Cottage Hospital, a critical-access facility in Woodsville, N.H., has a unique market, covering nearly 26 towns in both New Hampshire and Vermont. Cottage has been able to buck the troubling financial trend facing many rural hospitals and maintain operations while looking to expand some services. CEO Maria Ryan says the key is staying flexible and looking for innovative ways to manage costs. Ryan spoke with Modern Healthcare Managing Editor Matthew Weinstock. The following is an edited transcript.
MH: So many rural hospitals are struggling to keep their doors open. What are you doing differently?
Ryan: We’re very nimble. We can turn on a dime and take a risk on something. Also, I look at overhead. Take the emergency department. We are a designated trauma center. That means I have high-priced physicians and nurses on 24/7 that are board-certified in emergency medicine and they have advanced trauma training. I have that overhead whether one customer comes in or 50; whether they pay or not.
It’s a very important service in a rural area. (Our patients) depend on it. I’m going to give it to them, but I have to look at the rest of the house. Where can I save money or push profit margins? One of the things—this relates to being nimble—is looking at specialists; they are a lot of money. A lot of small hospitals make the mistake of employing specialists, but if you look at metrics and volume, you may have only needed a part-time doctor. Nobody’s going to work part-time though, right?
I make deals with different hospitals that may just need a little bit more physician coverage, and I need half. We share a doctor. I do that a lot with Dartmouth Hitchcock Medical Center. I share gastrointestinal doctors with them and radiologists, orthopedists and endocrinologists. I did regional surgical coverage with a couple other hospitals at one time. It’s really looking at my business, being nimble but only hiring for what I need.
MH: Cottage a few years ago, and some other hospitals more recently, closed their birthing unit. What impact does that have on the region?
Ryan: Given the land mass that I cover, this was kind of an easy decision for me. We were very good at delivering babies and we had really good outcomes, but since the inception of our birthing center, it never could cover costs. It was losing about $500,000 a year. The comforting thing was, No. 1, it’s not required in order to be a critical-access hospital, but No. 2, my service area had options.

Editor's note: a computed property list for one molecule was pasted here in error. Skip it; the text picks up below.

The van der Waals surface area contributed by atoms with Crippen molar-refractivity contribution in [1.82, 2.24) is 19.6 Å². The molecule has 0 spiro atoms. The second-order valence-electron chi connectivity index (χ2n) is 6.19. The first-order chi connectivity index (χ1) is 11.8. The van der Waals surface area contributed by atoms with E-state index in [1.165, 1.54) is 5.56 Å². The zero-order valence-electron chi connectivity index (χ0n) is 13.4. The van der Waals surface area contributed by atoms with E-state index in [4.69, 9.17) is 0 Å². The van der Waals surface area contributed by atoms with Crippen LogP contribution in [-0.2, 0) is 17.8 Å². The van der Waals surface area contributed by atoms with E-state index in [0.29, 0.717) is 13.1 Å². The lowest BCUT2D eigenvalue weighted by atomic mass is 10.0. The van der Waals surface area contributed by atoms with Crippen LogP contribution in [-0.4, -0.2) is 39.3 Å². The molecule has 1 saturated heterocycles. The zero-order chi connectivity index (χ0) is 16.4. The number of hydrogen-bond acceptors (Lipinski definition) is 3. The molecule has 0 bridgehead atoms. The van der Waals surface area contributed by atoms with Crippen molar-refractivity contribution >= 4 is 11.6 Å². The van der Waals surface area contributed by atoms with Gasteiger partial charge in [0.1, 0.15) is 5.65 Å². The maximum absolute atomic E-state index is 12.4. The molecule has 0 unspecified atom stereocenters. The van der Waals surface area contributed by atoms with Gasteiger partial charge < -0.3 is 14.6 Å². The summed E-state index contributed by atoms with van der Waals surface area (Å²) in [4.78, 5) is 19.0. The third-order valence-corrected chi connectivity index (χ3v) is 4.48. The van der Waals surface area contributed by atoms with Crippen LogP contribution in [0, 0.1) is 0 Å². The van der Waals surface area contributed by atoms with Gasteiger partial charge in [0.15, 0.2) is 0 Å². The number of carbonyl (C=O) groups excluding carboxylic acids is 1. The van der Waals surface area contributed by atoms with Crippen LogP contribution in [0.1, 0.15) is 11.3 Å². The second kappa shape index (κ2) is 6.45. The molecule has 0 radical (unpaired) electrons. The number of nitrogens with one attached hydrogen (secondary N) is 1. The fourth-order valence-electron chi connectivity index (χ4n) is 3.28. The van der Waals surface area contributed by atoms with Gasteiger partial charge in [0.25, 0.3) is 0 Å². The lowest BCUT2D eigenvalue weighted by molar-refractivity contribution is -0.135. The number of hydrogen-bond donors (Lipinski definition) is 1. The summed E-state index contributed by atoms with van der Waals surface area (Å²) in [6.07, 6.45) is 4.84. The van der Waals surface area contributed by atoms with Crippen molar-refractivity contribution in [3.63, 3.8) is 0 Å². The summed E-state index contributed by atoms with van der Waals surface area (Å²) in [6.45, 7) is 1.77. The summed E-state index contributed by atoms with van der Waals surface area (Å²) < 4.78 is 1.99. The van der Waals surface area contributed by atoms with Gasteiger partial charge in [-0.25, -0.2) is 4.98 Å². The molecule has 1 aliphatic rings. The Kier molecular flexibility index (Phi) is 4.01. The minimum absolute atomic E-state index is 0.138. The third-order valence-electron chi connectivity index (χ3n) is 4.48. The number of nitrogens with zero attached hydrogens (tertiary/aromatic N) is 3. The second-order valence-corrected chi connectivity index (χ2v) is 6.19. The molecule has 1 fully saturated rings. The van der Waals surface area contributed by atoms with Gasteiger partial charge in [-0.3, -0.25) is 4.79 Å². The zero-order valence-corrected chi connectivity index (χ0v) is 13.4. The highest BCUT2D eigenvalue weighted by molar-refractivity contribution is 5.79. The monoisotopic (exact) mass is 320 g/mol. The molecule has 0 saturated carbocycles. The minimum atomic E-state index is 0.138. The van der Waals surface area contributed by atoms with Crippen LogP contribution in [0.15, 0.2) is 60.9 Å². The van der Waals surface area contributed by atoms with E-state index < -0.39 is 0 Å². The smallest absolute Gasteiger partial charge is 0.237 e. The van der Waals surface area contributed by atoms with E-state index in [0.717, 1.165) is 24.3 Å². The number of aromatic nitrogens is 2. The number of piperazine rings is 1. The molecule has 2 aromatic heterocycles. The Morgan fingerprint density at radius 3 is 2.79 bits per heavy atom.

They could go to Dartmouth or they could go to two other hospitals in Vermont. If I had to give up a service, I wasn’t leaving people high and dry.
MH: Did you face much community backlash when you closed that?
Ryan: Not really, and I think it’s because of our transparency. I had been talking about it for four or five years, sharing the financials with anybody and everybody, and I have to tell you, the staff, especially the OB staff, tried everything in their power to mitigate the losses. When it finally came down after talking about it transparently for four to five years, I had this huge meeting at a community center, and I had doctors, nurses, a lot of people involved. We looked at the service line. Even the doctors who delivered babies had to say that we, as an organization, needed to give it up.
MH: One of the areas where you are adding services is behavioral health. You opened a geriatric behavioral health unit recently. Can you talk about that?
Ryan: Again, being faced with cuts in reimbursement at every turn (I have to look at what ) I can do to make sure we’re sustainable. I’ve got to at least cover costs. So I started to look at the reimbursement structure. I looked at Medicare reimbursement for acute hospitalization for psychiatric illnesses, and do you know that’s one of the ones that hasn’t really been cut through the years.
So we have to look at our communities. What is needed? That dictates everything. I looked at what’s needed (in the two states)—New Hampshire and Vermont. Vermont had just closed their state hospital. So I said, “There’s such a gap. I’m going to be a referral center.”
I did it as a regional referral center, and we’ve been full since the day we opened. It’s an acute center. The average length of stay is around 25 days.
MH: How are you staffing it?
Ryan: Again, a very innovative model. I have psychiatry oversight, but I have the 24/7 medical coverage by board-certified psychiatric nurse practitioners.
I consider cost management but also look at quality.
MH: Did you have to rejigger the building at all?
Ryan: I had to do about $2 million in construction. I had bought 26 acres near the hospital that I was putting a medical office building on. I took physical therapy out of the hospital and put it over there to gain space for this unit.
MH: When you’re looking at razor-thin margins, where do you find that $2 million?
Ryan: I was lucky. We have a very small endowment. We manage it conservatively, and we’ve never tapped into the money. I didn’t want to incur any more debt. I’m still paying debt from a previous administration.
MH: The other area that you’re looking to expand is outpatient capacity, right?
Ryan: That is correct. We’ve been successful in our outpatient strategies and that’s where healthcare is moving. We are in conversations with a couple of towns about clinics or urgent-care centers.
MH: What do you think that shift to outpatient does to the critical-access hospital program?
Ryan: Right now, critical-access hospital designation means you need an emergency department and you need inpatient beds.
In some of these very rural areas they may not have enough staffing but they can run a really good emergency department, really good outpatient lab and radiology. We’re advocating for a type of critical-access status that would require an ED and not the inpatient beds.
MH: How would disproportionate-share hospital payments cuts affect Cottage?
Ryan: That’s a couple million dollars, and we have set aside reserves.